While not the outright scariest film of the series, "Dream Warriors" has all the other elements that I feel make "Elm Street" one of the best horror franchises ever (if not, THE best). It has a fully realized story, creative art direction and dream sequences, and three-dimensional protagonists that (despite Freddy being such a compelling and charismatic villain) you feel for when evil things happen.
2.5 stars. A gaudy knock-about training ground for the 'Final Destination' films... the point in the series where you start fast-forwarding through the VHS to get to the goofy set pieces. This is kitsch where 2 is camp, so I like it less. Krueger's creation myth is one of the most stupidly offensive things I've ever heard. However, I appreciate the sentiment that psychiatrists should listen to their patients more!
I was nine, I was alone, and tv was open. This film blew a lid off my head and had a profound impact on my own imagination. Freddy was terrifying and at the same time almost like a best friend; once you stopped being afraid of him. Today I imagine this is the perfect anti-Goonies.
The increaingly cynical formula employed here is undeniable but this is a pacy and, at times, inventive derivation on a known theme. There’s little justification for anything apart from box office returns but it has a darkly tawdry charm perhaps more to do with a kind of VHS, pre-CGI nostalgia than the gimcrack mechanics of the vehicle.
A visually most stunning sequel. Thanks to its purple, blue and pink lightning, it creates a dream alike, almost lynchian kind of feel. It tires too hard to exploit a notion that is supposedly a final chapter of the series. And Freddy Krueger is turned into a Hammer's Dracula that can be stopped in a most ridiculous ways. None the less, Heather Langenkamp once again confirms that she is a queen among slasher heroines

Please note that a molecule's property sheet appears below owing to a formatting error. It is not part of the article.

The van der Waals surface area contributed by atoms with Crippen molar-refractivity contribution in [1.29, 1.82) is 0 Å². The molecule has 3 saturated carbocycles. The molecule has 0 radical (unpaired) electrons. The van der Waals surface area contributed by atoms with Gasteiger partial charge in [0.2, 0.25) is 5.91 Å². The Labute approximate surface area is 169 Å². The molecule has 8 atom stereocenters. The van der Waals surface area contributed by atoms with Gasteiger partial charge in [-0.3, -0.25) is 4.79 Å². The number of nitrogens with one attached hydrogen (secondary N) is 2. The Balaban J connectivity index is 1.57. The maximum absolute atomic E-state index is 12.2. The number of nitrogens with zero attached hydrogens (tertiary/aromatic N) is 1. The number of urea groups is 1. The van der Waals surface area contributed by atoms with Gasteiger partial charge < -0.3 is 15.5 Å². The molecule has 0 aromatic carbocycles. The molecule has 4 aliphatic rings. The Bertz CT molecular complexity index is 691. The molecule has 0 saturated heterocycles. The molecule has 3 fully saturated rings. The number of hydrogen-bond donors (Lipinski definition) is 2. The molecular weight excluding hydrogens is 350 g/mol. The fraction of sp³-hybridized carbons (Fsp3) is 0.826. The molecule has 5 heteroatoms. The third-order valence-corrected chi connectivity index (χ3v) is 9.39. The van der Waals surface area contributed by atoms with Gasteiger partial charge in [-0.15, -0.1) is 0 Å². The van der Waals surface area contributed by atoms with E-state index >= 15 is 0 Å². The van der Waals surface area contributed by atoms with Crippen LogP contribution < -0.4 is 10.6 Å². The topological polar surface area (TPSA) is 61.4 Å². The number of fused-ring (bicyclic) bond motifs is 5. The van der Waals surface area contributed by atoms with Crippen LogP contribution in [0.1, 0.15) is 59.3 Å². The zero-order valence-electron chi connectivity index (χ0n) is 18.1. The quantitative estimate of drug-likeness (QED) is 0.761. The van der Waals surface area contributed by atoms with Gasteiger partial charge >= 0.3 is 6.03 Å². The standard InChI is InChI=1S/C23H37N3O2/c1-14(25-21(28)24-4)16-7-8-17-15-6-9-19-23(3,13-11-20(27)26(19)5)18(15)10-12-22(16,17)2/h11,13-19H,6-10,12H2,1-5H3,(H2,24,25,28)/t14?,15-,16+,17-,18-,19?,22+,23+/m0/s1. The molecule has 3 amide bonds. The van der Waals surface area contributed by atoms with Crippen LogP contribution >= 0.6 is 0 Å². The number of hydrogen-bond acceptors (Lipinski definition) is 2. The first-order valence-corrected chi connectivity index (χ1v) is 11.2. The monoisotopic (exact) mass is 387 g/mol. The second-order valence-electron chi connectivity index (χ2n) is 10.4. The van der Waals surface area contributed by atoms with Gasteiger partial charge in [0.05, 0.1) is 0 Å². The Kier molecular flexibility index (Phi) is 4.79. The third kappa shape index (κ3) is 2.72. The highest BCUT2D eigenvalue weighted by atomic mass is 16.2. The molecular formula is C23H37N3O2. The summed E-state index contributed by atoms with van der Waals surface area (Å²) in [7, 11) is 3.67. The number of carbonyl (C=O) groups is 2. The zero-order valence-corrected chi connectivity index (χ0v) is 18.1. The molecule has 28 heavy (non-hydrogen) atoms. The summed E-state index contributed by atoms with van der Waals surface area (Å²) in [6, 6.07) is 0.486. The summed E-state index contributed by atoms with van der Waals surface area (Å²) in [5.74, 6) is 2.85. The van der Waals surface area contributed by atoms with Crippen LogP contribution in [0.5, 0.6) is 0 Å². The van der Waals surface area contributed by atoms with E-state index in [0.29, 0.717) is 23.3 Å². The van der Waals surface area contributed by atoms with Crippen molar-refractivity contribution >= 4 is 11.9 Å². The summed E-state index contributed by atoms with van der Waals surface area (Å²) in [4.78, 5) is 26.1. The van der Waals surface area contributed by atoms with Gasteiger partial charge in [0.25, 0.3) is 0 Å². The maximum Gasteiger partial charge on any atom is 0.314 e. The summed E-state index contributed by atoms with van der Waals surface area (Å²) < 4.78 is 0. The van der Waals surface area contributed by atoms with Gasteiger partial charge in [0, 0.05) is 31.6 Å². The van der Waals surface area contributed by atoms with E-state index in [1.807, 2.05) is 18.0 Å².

The only good "Nightmare" movie not directed by Wes Craven. Patricia Arquette at her most beautiful. Heather Langenkamp and John Saxon returning to kick some ass. Good inventive ideas and surrealism. The hilarious cameo from Zsa Zsa Gabor. Dokken's title song and Robert Englund still in scary camp mode. Horror comic book movie at it's best.
In my opinion, DREAM WARRIORS is one of the most entertaining movie in A NIGHTMARE ON ELM STREET franchise. DREAM WARRIORS is fun, thrilling, and never bored me from start to finish. Maybe this movie is less horror and more adventurous than any movies in the franchise. But it wasn't bad at all. Heather Langenkamp is still kick-ass as Nancy. Not to mention the young Patricia Arquette. She is also amazing in this movie
This is one of the better entries in this franchise and is almost on par with the first one. The cast works well together here and the special effects are on point and it helps that this is a very thrilling film too that offers even more inventive kills and of course Freddy's snarky one liners.
Entertaining 80´s cheese flick and the best ANOES sequel in my opinion. The casting is quite good although the acting is pretty unconvincing in parts exept for Wasson and Fishburne who put in decent efforts. The score is kinda good and the FX are stellar for its´ time.
I love the Nightmare on Elm Street movies, even the bad ones where Freddy focused more on his stand up routine instead of killing teenagers. Out of all the sequels and remakes this one has always stood out to me. In every other Nightmare film the characters are just there to be slaughtered. However in this film you actually care and feel for the characters, they don't just represent a body count.
This gives a curious 'adventure time' spin on the horror movie, reminiscent of 80's movies I used to love as a kid. With excellent FX and a great cast of likable characters, this one is awesome. Really delves into the repercussions of the series main MO effectively, which is the damage reaped on their kids by the Baby Boomers. It gets a little silly, but an otherwise excellent entry.
Wes Craven returns to the "Nightmare" fold and introduces a truly depraved origin story for Freddy, as well as a strong religious bent that may or may not work. Director Chuck Russel delivers a stylish-looking film, with topnotch Eighties practical effects, but the film never pushes the "Dream Warriors" concept far enough and, like most slasher movie series, this starts to feel like a case of diminishing returns.